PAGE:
Background: The SQSTM1 gene encodes p62, a major pathologic protein involved in neurodegeneration.
Objective: To examine whether SQSTM1 mutations contribute to familial and sporadic amyotrophic lateral sclerosis (ALS).
Design: Case-control study.
Setting: Academic research. Patients A cohort of 546 patients with familial (n = 340) or sporadic (n = 206) ALS seen at a major academic referral center were screened for SQSTM1 mutations.
Main outcome measures: We evaluated the distribution of missense, deletion, silent, and intronic variants in SQSTM1 among our cohort of patients with ALS. In silico analysis of variants was performed to predict alterations in p62 structure and function.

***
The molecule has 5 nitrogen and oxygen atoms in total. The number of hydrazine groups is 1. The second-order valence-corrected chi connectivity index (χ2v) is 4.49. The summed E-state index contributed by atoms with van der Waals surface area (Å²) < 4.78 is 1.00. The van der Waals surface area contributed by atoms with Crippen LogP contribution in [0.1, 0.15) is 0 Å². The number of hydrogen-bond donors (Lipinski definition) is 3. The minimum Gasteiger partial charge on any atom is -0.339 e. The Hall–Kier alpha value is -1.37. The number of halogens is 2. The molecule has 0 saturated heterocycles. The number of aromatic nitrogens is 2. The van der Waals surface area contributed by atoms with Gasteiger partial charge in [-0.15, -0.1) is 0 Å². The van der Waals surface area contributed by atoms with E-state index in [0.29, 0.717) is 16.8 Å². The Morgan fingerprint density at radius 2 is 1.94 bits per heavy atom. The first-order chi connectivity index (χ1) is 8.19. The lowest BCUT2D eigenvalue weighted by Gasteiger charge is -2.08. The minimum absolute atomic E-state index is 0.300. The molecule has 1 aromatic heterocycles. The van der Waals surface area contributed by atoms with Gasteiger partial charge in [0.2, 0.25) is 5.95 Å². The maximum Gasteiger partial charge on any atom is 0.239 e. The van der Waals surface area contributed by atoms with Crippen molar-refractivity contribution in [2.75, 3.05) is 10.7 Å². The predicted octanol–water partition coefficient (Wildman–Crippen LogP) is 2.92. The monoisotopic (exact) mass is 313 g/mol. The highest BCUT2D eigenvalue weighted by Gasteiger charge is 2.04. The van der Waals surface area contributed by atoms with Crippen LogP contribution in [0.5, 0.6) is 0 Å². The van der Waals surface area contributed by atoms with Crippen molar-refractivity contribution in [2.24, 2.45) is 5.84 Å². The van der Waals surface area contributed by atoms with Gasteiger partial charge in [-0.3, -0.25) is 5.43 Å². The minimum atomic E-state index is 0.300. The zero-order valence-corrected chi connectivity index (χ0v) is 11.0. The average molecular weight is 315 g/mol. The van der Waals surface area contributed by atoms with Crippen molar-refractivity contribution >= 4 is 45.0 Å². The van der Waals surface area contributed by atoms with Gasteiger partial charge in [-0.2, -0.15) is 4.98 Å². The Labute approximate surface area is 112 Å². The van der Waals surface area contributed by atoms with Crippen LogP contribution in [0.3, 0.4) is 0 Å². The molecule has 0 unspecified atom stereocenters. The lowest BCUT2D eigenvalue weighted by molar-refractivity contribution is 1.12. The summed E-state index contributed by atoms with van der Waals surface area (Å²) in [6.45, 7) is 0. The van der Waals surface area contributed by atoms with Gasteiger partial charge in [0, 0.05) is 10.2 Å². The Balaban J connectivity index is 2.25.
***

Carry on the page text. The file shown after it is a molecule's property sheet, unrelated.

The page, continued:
Results: We identified 10 novel SQSTM1 mutations (9 heterozygous missense and 1 deletion) in 15 patients (6 with familial ALS and 9 with sporadic ALS). Predictive in silico analysis classified 8 of 9 missense variants as pathogenic.
Conclusions: Using candidate gene identification based on prior biological knowledge and the functional prediction of rare variants, we identified several novel SQSTM1 mutations in patients with ALS. Our findings provide evidence of a direct genetic role for p62 in ALS pathogenesis and suggest that regulation of protein degradation pathways may represent an important therapeutic target in motor neuron degeneration.